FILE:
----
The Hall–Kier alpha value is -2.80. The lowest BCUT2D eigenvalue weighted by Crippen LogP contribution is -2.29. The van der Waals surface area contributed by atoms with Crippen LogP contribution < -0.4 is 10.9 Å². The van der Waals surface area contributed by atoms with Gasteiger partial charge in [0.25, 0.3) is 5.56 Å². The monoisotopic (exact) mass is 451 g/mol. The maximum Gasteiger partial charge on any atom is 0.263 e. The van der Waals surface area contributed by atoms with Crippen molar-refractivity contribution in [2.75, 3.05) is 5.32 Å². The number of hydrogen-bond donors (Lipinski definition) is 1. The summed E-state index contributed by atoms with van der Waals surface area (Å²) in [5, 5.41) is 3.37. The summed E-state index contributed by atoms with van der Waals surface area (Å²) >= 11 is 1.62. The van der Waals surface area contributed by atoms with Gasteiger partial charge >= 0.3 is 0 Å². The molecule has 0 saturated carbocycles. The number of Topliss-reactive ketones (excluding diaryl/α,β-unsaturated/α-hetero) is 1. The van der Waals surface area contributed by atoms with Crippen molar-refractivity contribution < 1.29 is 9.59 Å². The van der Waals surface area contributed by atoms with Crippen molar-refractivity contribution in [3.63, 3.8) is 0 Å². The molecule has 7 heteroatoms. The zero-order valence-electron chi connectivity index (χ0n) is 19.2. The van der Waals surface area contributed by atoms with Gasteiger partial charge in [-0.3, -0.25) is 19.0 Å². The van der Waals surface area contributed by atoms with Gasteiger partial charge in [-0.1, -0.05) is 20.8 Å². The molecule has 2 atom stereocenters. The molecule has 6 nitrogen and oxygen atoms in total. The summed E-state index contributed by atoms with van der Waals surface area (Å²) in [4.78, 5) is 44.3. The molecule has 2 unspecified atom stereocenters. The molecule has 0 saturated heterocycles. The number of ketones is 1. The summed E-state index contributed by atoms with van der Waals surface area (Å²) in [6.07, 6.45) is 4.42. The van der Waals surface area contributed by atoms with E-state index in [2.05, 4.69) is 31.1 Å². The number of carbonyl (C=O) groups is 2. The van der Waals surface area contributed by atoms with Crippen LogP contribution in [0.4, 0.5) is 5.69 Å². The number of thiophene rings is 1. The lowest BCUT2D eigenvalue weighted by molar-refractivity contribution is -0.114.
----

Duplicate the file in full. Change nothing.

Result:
The Hall–Kier alpha value is -2.80. The lowest BCUT2D eigenvalue weighted by Crippen LogP contribution is -2.29. The van der Waals surface area contributed by atoms with Crippen LogP contribution < -0.4 is 10.9 Å². The van der Waals surface area contributed by atoms with Gasteiger partial charge in [0.25, 0.3) is 5.56 Å². The monoisotopic (exact) mass is 451 g/mol. The maximum Gasteiger partial charge on any atom is 0.263 e. The van der Waals surface area contributed by atoms with Crippen molar-refractivity contribution in [2.75, 3.05) is 5.32 Å². The number of hydrogen-bond donors (Lipinski definition) is 1. The summed E-state index contributed by atoms with van der Waals surface area (Å²) in [5, 5.41) is 3.37. The summed E-state index contributed by atoms with van der Waals surface area (Å²) >= 11 is 1.62. The van der Waals surface area contributed by atoms with Gasteiger partial charge >= 0.3 is 0 Å². The molecule has 0 saturated carbocycles. The number of Topliss-reactive ketones (excluding diaryl/α,β-unsaturated/α-hetero) is 1. The van der Waals surface area contributed by atoms with Crippen molar-refractivity contribution < 1.29 is 9.59 Å². The van der Waals surface area contributed by atoms with Crippen molar-refractivity contribution in [3.63, 3.8) is 0 Å². The molecule has 7 heteroatoms. The zero-order valence-electron chi connectivity index (χ0n) is 19.2. The van der Waals surface area contributed by atoms with Gasteiger partial charge in [-0.3, -0.25) is 19.0 Å². The van der Waals surface area contributed by atoms with Gasteiger partial charge in [-0.1, -0.05) is 20.8 Å². The molecule has 2 atom stereocenters. The molecule has 6 nitrogen and oxygen atoms in total. The summed E-state index contributed by atoms with van der Waals surface area (Å²) in [4.78, 5) is 44.3. The molecule has 2 unspecified atom stereocenters. The molecule has 0 saturated heterocycles. The number of ketones is 1. The summed E-state index contributed by atoms with van der Waals surface area (Å²) in [6.07, 6.45) is 4.42. The van der Waals surface area contributed by atoms with E-state index in [2.05, 4.69) is 31.1 Å². The number of carbonyl (C=O) groups is 2. The van der Waals surface area contributed by atoms with Crippen LogP contribution in [0.4, 0.5) is 5.69 Å². The number of thiophene rings is 1. The lowest BCUT2D eigenvalue weighted by molar-refractivity contribution is -0.114.